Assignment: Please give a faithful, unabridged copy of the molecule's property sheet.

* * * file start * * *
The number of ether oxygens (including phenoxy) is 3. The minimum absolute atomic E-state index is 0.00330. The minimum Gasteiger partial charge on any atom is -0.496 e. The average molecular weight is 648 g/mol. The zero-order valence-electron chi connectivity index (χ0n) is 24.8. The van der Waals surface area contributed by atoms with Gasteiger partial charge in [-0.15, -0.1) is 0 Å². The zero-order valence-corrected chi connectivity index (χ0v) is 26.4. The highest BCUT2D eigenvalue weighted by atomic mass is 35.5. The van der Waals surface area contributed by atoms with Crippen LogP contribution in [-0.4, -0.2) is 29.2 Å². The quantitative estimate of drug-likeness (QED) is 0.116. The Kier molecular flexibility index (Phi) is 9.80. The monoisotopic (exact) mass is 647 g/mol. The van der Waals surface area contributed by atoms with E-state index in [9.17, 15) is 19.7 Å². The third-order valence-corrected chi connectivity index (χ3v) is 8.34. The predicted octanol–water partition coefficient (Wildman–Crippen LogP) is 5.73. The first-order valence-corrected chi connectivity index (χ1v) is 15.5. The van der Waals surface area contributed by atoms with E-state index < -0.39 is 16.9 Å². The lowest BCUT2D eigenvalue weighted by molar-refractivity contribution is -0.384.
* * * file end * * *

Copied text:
The number of ether oxygens (including phenoxy) is 3. The minimum absolute atomic E-state index is 0.00330. The minimum Gasteiger partial charge on any atom is -0.496 e. The average molecular weight is 648 g/mol. The zero-order valence-electron chi connectivity index (χ0n) is 24.8. The van der Waals surface area contributed by atoms with Gasteiger partial charge in [-0.15, -0.1) is 0 Å². The zero-order valence-corrected chi connectivity index (χ0v) is 26.4. The highest BCUT2D eigenvalue weighted by atomic mass is 35.5. The van der Waals surface area contributed by atoms with Crippen LogP contribution in [-0.4, -0.2) is 29.2 Å². The quantitative estimate of drug-likeness (QED) is 0.116. The Kier molecular flexibility index (Phi) is 9.80. The monoisotopic (exact) mass is 647 g/mol. The van der Waals surface area contributed by atoms with E-state index in [9.17, 15) is 19.7 Å². The third-order valence-corrected chi connectivity index (χ3v) is 8.34. The predicted octanol–water partition coefficient (Wildman–Crippen LogP) is 5.73. The first-order valence-corrected chi connectivity index (χ1v) is 15.5. The van der Waals surface area contributed by atoms with E-state index < -0.39 is 16.9 Å². The lowest BCUT2D eigenvalue weighted by molar-refractivity contribution is -0.384.